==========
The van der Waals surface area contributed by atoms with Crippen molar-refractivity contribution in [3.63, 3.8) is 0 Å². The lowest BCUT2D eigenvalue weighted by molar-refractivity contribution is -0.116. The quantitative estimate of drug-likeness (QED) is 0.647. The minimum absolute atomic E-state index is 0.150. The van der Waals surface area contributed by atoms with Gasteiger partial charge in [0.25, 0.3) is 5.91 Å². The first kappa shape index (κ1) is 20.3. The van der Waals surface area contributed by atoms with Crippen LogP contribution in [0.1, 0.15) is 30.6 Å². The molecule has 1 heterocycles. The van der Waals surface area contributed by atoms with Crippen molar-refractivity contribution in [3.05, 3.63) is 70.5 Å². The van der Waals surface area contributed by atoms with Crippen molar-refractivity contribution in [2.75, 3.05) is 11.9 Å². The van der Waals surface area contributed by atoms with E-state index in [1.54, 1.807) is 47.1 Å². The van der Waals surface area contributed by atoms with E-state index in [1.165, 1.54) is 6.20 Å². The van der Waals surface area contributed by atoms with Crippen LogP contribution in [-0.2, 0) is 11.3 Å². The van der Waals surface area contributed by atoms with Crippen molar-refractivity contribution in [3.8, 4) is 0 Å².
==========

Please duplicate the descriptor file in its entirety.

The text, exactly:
The van der Waals surface area contributed by atoms with Crippen molar-refractivity contribution in [3.63, 3.8) is 0 Å². The lowest BCUT2D eigenvalue weighted by molar-refractivity contribution is -0.116. The quantitative estimate of drug-likeness (QED) is 0.647. The minimum absolute atomic E-state index is 0.150. The van der Waals surface area contributed by atoms with Gasteiger partial charge in [0.25, 0.3) is 5.91 Å². The first kappa shape index (κ1) is 20.3. The van der Waals surface area contributed by atoms with Crippen LogP contribution in [0.1, 0.15) is 30.6 Å². The molecule has 1 heterocycles. The van der Waals surface area contributed by atoms with Crippen molar-refractivity contribution in [3.05, 3.63) is 70.5 Å². The van der Waals surface area contributed by atoms with Crippen molar-refractivity contribution in [2.75, 3.05) is 11.9 Å². The van der Waals surface area contributed by atoms with E-state index in [1.54, 1.807) is 47.1 Å². The van der Waals surface area contributed by atoms with E-state index in [1.165, 1.54) is 6.20 Å². The van der Waals surface area contributed by atoms with Crippen LogP contribution in [-0.2, 0) is 11.3 Å². The van der Waals surface area contributed by atoms with Crippen molar-refractivity contribution in [3.8, 4) is 0 Å².